And this was a doctors’ conference. In a few seconds, I had a dozen doctors bending over me. The orthopedic specialists were elbowing themselves to me, was anything broken, how was my hip doing? They wanted to examine me right there in front of the conference audience of hundreds of other doctors! But I said I was fine. Firmly and several times. I really wasn’t. It was hurting everywhere, but I felt nothing was broken. I would not take an ambulance ride out of the doctors’ conference. Just wouldn’t.
It was much easier to remain humble after that incident. And later on I developed my skills in counseling and coaching others on their careers. In a future post, I’ll come back on some of the advice I’ve been giving to my clients. But it’s been a good ride so far, I have to say. Being upside down when you are up and coming, is probably good for you.
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Congratulations! You just got promoted into management. That’s a great achievement, and you’ve worked hard for it. Became the top producer in your technical field. Finally your talents have been recognized. And the promotion comes with a sizeable raise, more green in your wallet. Good for you!
And there are other perks that suddenly become yours to enjoy. Like your own parking space in the company garage. You can come as early and leave as late as you please! The same spot will always be there waiting for your new company car. Oh, did you say this job didn’t come with one? Then you should consider an upgrade right away. Think about the message you’re sending driving a Morolla. Seriously. You don’t want to be seen as a minimalist now that you are in management. Consider something smarter, something that sends a message of being in charge. Something that will signify a strong start. You’ll be watched. The first 90 days will be critical to your success.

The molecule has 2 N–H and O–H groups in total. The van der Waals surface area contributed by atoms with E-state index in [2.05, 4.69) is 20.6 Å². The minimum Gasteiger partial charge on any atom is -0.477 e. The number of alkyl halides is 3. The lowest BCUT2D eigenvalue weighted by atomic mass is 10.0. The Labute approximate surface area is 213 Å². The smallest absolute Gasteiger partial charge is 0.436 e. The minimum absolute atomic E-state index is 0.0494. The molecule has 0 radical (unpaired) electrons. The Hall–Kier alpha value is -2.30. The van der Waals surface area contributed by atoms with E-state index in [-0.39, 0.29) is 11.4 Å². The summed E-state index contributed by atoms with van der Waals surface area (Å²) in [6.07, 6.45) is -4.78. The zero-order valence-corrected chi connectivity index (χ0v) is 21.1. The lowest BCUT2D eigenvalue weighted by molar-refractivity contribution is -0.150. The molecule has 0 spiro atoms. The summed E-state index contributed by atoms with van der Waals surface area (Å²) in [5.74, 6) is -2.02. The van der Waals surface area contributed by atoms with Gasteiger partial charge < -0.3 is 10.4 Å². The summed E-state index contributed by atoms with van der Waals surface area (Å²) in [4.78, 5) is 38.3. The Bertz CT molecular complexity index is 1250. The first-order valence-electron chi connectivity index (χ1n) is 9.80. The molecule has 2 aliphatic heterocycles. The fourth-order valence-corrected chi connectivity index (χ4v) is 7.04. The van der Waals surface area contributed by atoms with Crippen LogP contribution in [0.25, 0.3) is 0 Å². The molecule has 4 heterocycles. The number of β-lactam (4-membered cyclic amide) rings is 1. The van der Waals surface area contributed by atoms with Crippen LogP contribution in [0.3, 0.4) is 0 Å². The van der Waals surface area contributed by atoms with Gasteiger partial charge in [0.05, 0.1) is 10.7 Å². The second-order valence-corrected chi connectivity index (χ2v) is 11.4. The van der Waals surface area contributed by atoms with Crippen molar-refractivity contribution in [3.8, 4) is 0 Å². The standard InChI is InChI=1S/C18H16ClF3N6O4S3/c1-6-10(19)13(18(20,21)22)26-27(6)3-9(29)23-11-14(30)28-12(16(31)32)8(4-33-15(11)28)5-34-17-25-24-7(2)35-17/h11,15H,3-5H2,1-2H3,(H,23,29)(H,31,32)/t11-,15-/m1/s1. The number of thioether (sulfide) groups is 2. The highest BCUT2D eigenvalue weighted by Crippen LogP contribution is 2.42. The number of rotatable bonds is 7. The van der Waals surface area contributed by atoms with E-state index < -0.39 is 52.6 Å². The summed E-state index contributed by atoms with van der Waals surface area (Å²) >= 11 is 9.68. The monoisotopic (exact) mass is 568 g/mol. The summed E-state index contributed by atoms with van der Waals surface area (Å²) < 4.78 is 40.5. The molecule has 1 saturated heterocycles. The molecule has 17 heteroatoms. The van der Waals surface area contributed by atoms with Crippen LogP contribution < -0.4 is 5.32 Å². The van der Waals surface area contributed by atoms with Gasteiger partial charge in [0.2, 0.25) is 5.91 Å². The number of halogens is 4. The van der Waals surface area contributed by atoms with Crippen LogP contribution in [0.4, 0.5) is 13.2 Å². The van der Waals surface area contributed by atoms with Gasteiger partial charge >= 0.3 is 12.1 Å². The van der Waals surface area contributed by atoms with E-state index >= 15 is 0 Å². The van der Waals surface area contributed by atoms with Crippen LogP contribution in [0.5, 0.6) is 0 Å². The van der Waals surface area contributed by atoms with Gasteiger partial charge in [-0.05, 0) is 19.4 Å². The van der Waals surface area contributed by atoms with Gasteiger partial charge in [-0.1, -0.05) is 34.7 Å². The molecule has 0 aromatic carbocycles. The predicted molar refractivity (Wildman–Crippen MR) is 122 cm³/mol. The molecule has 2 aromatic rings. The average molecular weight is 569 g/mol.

That brings us to the next thing you’ll need to think about. You guessed it, your attire. No more casual. You need to exude confidence. Preferably with a bit of an edge. Shopping you go! Remember that every occasion, from the Board meeting to the dinner hosted by the President’s wife, has its right attire. And the brand matters. I know, you’d be the first to agree. Brand is everything.
Now, prepared for success, you’ll just need to manage. Plain and simple. You told me corporate doesn’t think you need training, coaching, or mentoring. Good for you! They believe you’re ready. You’ve shown them the muscle. Heavy lifting, continuously exceeded targets. A smart specialist always makes a great manager. That’s what they told you, right?
Don’t you worry. Managing is fairly straight forward. Just remember you now have the powers to hire and fire. Go get your own team! What does the current team know anyway? And their loyalty to you is questionable. At the minimum, change some key players. Shuffle the chessmen. Keep them on their toes. Nobody should become too comfortable.
To sum it up: you just need to hire the right people, instruct them in necessary detail, and manage their performance. That’s all. Hire, Instruct and Manage, HIM. Easy to memorize. You set the targets. They do the work. You monitor the results. And make sure you get the credit. It’s hard out there. Up or out, as they say. There you go. Good luck to you.